Rock fall costs Derbyshire visitor attraction £40,000

A Derbyshire visitor attraction is steaming ahead despite rocky times.

Thursday, 30th September 2021, 1:23 pm
Updated Thursday, 30th September 2021, 1:25 pm

Steeple Grange Light Railway, which is located near Wirksworth, had been closed for several months as a result of the pandemic – and its opening was further delayed by a rock fall earlier this year.

Work has been taking place on the line after the rock fall – with the final cost likely to be £40,000 – and the attraction has now been able to partially reopen.

Sign up to our daily newsletter

The i newsletter cut through the noise

The rock fall at Steeple Grange Light Railway in Wirksworth.

John Morrissey, of Steeple Grange Light Railway, said: “The safety of our visitors and members is, of course, paramount.

“With the help of specialist contractors we made an assessment of what needed to be done to clear and stabilise the line following the rock fall.

“The Railway Inspectorate approved and this work has started with much of it being carried out by the contractors.

“With the approval of the inspectorate, the railway partially reopened in August with a limited service, initially along our short quarry branch line where 300-million-year-old fossils can be seen.

The final cost of the rock fall is likely to be £40,000.

“Later we also opened part of the length of our mainline.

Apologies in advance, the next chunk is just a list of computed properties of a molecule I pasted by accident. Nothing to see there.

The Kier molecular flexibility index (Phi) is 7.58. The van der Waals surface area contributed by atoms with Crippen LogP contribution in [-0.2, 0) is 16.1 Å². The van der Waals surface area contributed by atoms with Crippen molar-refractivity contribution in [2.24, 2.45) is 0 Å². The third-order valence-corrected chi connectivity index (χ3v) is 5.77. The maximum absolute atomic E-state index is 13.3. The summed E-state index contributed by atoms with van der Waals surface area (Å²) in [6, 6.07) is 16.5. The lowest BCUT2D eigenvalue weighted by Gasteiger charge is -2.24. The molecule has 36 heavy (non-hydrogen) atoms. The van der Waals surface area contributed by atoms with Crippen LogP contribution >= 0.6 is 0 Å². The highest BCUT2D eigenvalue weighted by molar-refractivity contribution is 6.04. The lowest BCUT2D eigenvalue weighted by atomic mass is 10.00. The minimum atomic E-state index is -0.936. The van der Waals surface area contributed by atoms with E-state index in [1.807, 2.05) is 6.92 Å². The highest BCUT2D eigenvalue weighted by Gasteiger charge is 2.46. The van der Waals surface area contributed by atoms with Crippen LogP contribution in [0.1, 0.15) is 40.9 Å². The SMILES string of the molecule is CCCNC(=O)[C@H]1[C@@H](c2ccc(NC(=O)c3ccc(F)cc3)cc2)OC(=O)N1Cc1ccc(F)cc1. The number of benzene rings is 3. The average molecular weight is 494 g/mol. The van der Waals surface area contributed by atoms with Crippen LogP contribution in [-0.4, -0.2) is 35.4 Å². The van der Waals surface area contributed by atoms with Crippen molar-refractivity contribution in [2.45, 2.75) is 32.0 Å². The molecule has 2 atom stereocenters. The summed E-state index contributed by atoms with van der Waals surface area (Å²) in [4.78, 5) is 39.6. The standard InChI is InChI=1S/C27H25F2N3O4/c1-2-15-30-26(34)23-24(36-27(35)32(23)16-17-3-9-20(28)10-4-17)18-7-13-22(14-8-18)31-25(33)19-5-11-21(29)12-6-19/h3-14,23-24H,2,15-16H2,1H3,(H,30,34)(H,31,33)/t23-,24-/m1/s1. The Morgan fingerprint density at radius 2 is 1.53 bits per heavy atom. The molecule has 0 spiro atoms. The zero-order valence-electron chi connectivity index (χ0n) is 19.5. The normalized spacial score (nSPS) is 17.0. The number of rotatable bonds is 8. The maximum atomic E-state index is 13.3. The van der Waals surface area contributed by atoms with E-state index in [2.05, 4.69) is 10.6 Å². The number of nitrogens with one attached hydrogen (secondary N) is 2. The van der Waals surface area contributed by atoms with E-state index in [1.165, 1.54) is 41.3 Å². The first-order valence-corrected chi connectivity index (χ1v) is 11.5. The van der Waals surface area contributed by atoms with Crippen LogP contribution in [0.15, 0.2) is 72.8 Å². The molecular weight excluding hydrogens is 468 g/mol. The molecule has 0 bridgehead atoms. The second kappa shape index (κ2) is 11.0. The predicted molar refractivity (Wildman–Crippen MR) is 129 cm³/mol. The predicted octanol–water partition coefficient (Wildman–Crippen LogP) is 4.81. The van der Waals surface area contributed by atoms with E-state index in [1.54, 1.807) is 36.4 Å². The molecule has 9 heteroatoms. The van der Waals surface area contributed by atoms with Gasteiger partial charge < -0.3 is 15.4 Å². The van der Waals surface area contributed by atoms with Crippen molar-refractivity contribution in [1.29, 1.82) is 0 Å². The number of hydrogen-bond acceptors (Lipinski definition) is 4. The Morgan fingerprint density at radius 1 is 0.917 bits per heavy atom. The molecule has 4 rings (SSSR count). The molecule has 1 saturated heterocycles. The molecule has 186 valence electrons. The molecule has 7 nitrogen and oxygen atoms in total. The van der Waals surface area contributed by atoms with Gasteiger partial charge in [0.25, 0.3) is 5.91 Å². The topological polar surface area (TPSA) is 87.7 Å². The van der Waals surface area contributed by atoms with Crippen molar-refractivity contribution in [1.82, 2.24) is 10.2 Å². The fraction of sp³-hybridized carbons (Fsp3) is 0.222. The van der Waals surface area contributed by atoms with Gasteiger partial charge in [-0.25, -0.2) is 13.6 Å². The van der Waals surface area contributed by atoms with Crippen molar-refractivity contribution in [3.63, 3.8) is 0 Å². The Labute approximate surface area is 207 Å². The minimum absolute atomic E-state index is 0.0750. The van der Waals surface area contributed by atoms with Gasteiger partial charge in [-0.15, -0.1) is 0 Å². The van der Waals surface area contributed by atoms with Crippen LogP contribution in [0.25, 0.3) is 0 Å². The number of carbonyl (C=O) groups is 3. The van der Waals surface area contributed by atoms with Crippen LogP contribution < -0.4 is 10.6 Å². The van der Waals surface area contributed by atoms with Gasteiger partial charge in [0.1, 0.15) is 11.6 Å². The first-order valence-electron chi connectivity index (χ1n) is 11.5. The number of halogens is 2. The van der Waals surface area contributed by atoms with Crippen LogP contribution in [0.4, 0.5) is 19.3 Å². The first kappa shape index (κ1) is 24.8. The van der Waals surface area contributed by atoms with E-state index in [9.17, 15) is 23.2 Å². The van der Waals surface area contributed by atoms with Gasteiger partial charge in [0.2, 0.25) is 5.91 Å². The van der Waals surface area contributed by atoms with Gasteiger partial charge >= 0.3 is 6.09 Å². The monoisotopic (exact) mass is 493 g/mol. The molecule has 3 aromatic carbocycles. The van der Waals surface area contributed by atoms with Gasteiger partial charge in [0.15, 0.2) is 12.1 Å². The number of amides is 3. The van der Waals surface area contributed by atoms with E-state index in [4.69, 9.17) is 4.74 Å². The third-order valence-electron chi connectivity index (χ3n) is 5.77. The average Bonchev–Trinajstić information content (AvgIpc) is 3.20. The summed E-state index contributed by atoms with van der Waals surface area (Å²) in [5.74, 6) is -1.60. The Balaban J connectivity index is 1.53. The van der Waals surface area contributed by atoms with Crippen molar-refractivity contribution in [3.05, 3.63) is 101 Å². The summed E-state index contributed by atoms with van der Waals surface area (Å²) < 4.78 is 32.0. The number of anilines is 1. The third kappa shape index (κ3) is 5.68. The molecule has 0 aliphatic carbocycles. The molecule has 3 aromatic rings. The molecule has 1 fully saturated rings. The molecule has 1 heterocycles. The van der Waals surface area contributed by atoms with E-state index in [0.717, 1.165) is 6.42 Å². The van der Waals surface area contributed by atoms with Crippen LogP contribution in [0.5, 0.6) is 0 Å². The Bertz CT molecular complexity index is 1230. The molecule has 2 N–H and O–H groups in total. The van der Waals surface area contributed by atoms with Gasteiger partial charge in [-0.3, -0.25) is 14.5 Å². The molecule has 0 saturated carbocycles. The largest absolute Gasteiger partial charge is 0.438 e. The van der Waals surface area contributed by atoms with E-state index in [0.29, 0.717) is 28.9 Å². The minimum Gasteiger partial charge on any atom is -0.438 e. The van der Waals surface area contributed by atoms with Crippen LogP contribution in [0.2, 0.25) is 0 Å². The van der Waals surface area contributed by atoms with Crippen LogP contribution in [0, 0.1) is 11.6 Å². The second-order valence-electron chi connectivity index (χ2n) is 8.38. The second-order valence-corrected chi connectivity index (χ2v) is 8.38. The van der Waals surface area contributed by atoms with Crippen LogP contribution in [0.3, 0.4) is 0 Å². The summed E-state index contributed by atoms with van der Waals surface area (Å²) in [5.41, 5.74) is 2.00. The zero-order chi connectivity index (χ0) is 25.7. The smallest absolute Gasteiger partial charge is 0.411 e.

“Our opening was especially popular with families as many destinations further away had been difficult to get to.

“Young people coming to the railway clearly enjoy the rides with a variety of engines to be seen at work.

“Because the line was not fully open there was no charge but donations were welcome and our visitors have been very generous.”

Steeple Grange Light Railway is a much-loved visitor attraction in Derbyshire.

To add to the problems, part of the line has been flooded recently.

John said: “Uniquely perhaps it’s not been caused by climate change but by the rupture of a Severn-Trent high pressure water pipe.

“Railway volunteers, kindly aided by our neighbours Mount Cook Adventure Centre, strove to limit the extent of damage caused by the water.

“Despite the problems this has caused, the railway hopes still hopes to open for a few days during the school half-term holiday in late October.”

Steeple Grange Light Railway is a volunteer-operated 18-inch gauge line.

It is built on the track bed of the Killer’s Branch of the old Cromford and High Peak Railway, now the High Peak Trail.

Passengers are carried in old manriders once used to convey miners below ground.

For more information about Steeple Grange Light Railway, visit

Support your Derbyshire Times by becoming a digital subscriber. You will see 70 per cent fewer ads on stories, meaning faster load times and an overall enhanced user experience. Visit